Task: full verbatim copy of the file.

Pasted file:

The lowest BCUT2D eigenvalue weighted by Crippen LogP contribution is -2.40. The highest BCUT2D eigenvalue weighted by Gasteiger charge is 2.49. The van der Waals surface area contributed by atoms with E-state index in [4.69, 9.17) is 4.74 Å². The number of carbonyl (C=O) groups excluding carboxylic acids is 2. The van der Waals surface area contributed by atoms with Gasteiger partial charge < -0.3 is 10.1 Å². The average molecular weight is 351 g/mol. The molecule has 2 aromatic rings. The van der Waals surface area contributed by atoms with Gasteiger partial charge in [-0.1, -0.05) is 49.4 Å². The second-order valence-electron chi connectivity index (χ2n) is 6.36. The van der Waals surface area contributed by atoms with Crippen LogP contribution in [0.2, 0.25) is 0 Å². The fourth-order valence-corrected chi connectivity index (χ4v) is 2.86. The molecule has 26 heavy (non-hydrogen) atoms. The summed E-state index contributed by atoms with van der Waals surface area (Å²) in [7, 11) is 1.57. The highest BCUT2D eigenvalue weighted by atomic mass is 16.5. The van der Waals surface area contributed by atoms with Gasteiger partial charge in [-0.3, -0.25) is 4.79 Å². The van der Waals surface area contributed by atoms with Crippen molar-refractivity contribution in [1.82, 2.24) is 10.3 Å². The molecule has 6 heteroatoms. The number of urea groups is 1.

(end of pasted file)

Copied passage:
The lowest BCUT2D eigenvalue weighted by Crippen LogP contribution is -2.40. The highest BCUT2D eigenvalue weighted by Gasteiger charge is 2.49. The van der Waals surface area contributed by atoms with E-state index in [4.69, 9.17) is 4.74 Å². The number of carbonyl (C=O) groups excluding carboxylic acids is 2. The van der Waals surface area contributed by atoms with Gasteiger partial charge < -0.3 is 10.1 Å². The average molecular weight is 351 g/mol. The molecule has 2 aromatic rings. The van der Waals surface area contributed by atoms with Gasteiger partial charge in [-0.1, -0.05) is 49.4 Å². The second-order valence-electron chi connectivity index (χ2n) is 6.36. The van der Waals surface area contributed by atoms with Crippen LogP contribution in [0.2, 0.25) is 0 Å². The fourth-order valence-corrected chi connectivity index (χ4v) is 2.86. The molecule has 26 heavy (non-hydrogen) atoms. The summed E-state index contributed by atoms with van der Waals surface area (Å²) in [7, 11) is 1.57. The highest BCUT2D eigenvalue weighted by atomic mass is 16.5. The van der Waals surface area contributed by atoms with Gasteiger partial charge in [-0.3, -0.25) is 4.79 Å². The van der Waals surface area contributed by atoms with Crippen molar-refractivity contribution in [1.82, 2.24) is 10.3 Å². The molecule has 6 heteroatoms. The number of urea groups is 1.